The New Digs

Well, it’s been a month since the big office move, and I have to say that I am impressed. The San Francisco office is spacious and lovely, and the staff is excellent. Patients are registered and roomed by a team not distracted by constantly ringing phones, since another group makes appointments and handles most phone calls. Checkout and authorizations are handled by a separate team. My medical assistant is at my side constantly, helping with procedures and paperwork to make my patients’ experience go smoothly. Administrative tasks that used to take up his time are now mostly handled by other team members. We have an excellent fluoroscopy in the office that allows me to get high quality diagnostic images, and an ultrasound for evaluation of soft tissue injuries and guidance for injections.

I am very pleased that I can still maintain a Daly City location and continue to serve my San Mateo County patients. This new location and the staffing provided is allowing me to see patients more efficiently, and decrease the wait time for an appointment in that location.

While there are always a few bumps in the road, my transition team has handled the transfer of my practice with great efficiency and professionalism. The positive feedback I’ve gotten so far shows that we are on the right track. We will continue to focus on efficiency and make the office experience as pleasant as possible while maximizing my accessibility for my patients. If, as my patient, you have any challenges in reaching me or my assistant, please contact me via the website.

Transitions and New Beginnings

It’s been my intention to post about once a month to keep my patients informed about orthopedic conditions and office events. I haven’t posted in a while, and if you’ve been to my office in the past month you’ve probably discovered why I’ve been so busy: I’m moving!

If you follow health care issues in the US, you probably know that our health care delivery systems are changing, and private practices are closing or merging with other practices. My own practice has been considering options and have decided on the plan that works best for us. Dr. C. Arthur Sciaroni will be completing his retirement, and Dr. Missirian will be focusing his practice more on his specialty area of foot and ankle.  I, of course, would like to continue my active and vibrant practice for many years, and I found a great opportunity to do that with the San Francisco Multispecialty Medical Group.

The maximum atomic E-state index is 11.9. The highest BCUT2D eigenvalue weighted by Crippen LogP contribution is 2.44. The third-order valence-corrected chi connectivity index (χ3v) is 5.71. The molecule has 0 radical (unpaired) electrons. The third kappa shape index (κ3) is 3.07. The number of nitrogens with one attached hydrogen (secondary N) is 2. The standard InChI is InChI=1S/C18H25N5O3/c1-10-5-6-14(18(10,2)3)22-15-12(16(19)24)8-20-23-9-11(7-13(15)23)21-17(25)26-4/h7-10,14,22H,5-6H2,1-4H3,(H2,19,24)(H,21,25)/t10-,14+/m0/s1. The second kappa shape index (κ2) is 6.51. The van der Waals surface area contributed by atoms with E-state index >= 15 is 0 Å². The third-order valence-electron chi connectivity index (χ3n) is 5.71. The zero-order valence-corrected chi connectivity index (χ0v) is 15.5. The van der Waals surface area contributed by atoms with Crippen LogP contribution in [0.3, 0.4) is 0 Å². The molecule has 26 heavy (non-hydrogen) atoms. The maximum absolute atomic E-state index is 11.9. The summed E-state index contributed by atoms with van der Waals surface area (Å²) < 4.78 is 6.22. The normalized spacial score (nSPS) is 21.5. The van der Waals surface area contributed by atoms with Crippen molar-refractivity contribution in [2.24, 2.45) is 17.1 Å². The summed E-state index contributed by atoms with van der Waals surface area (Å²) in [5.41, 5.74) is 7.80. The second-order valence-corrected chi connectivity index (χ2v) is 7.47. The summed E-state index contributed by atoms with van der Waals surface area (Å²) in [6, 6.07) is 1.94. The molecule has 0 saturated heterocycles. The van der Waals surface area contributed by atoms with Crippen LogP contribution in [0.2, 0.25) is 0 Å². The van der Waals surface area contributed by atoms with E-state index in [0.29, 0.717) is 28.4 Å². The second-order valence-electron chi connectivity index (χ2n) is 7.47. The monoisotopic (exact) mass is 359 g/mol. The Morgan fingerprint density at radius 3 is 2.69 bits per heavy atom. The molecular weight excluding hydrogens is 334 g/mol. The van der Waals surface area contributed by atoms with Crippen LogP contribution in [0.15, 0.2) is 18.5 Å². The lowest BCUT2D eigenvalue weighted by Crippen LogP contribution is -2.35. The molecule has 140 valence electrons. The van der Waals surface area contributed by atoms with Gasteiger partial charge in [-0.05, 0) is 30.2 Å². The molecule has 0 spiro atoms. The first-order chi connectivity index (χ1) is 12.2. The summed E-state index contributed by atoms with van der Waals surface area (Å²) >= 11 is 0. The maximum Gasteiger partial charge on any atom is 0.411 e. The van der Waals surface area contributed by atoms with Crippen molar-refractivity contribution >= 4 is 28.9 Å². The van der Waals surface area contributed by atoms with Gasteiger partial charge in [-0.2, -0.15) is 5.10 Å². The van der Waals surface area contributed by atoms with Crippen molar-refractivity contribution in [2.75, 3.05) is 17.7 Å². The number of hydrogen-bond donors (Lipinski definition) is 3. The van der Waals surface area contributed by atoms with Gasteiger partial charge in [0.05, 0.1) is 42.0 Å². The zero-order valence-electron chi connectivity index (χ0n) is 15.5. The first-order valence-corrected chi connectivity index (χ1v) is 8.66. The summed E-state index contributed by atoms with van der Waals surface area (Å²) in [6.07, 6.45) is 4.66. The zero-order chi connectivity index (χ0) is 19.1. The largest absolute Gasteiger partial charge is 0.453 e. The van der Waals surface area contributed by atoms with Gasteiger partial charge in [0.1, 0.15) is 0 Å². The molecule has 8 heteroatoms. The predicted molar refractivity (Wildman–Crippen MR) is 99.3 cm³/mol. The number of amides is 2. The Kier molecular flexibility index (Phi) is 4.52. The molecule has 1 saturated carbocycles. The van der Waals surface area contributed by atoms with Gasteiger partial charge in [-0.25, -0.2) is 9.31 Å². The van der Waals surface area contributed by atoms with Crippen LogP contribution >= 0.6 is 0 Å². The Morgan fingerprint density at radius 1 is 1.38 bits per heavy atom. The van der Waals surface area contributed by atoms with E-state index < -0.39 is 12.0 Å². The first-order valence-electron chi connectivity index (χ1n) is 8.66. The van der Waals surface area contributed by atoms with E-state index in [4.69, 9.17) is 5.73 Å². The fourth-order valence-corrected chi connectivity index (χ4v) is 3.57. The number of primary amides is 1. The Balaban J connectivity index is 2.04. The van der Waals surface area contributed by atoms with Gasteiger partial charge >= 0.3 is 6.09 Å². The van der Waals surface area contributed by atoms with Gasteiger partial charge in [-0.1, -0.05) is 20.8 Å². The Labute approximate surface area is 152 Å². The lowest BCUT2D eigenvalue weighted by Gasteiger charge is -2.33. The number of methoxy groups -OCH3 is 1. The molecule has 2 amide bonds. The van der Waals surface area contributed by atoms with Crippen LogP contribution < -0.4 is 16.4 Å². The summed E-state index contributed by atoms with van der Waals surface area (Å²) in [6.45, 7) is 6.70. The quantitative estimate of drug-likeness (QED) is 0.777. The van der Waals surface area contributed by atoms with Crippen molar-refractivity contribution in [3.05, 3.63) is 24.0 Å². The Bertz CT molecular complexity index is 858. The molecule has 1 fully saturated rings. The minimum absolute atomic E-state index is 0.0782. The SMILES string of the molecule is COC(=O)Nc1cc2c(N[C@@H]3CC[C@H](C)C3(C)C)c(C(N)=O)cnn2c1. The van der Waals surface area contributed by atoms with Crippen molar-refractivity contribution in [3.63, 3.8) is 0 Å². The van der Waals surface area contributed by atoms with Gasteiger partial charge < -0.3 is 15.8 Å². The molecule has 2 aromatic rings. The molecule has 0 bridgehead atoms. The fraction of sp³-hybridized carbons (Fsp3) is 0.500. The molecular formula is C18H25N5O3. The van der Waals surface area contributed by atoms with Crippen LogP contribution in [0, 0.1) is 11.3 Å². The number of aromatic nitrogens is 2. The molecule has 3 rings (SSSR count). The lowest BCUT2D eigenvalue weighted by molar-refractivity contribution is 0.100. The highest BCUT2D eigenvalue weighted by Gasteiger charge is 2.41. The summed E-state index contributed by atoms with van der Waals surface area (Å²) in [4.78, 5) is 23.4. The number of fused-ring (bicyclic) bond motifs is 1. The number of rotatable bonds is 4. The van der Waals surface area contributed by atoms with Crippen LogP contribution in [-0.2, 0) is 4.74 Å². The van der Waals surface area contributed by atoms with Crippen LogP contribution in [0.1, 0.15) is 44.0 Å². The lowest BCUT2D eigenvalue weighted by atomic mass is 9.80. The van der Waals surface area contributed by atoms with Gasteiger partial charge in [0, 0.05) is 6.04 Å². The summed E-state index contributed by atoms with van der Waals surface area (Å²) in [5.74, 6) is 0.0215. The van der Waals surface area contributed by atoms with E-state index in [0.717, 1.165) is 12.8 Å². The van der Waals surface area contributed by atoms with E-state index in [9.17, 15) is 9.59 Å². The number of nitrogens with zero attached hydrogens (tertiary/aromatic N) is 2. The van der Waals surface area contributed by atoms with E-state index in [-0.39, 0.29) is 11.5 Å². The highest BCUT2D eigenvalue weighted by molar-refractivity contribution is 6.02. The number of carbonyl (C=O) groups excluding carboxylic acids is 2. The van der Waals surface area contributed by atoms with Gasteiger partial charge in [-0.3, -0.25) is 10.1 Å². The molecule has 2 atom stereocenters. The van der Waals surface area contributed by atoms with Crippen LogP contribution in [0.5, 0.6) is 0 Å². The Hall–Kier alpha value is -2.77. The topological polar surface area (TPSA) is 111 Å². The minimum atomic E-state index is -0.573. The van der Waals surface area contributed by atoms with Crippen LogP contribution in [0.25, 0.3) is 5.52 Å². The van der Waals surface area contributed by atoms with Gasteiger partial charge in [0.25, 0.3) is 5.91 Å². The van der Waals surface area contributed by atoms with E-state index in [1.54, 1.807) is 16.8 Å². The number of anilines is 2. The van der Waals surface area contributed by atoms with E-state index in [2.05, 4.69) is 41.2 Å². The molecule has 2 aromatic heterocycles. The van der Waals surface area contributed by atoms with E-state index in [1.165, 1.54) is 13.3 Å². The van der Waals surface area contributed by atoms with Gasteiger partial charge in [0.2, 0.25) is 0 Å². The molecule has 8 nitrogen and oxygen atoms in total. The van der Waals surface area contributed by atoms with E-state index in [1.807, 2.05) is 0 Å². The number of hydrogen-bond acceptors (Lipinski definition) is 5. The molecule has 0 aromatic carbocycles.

This is a large, multi-location group that developed in the niche of treating work related injuries and have leveraged that strength to grow in management of private orthopedics.  Each of my new offices is within blocks of the old one, making the transition easy.  I will still have locations in both San Francisco and Daly City.  I am thrilled about the move and the benefits to my patients.  I can now offer high resolution fluoroscopy in the office (great quality low radiation x-ray) as well as ultrasound.  For those of my patients that do have work related injuries, the staff are already experts on the complex system of documentation and authorization required.

Starting tomorrow, you will find me at the new locations.  All the contact information has been updated on my website,  I am thrilled and impressed by the great staff at the San Francisco Multispecialty Medical Group and I think the patient experience will be excellent.  There can always be some bumps in transition, so please remember if you have any issues contact me on the website.

Over the Counter Pain Meds – What You Need to Know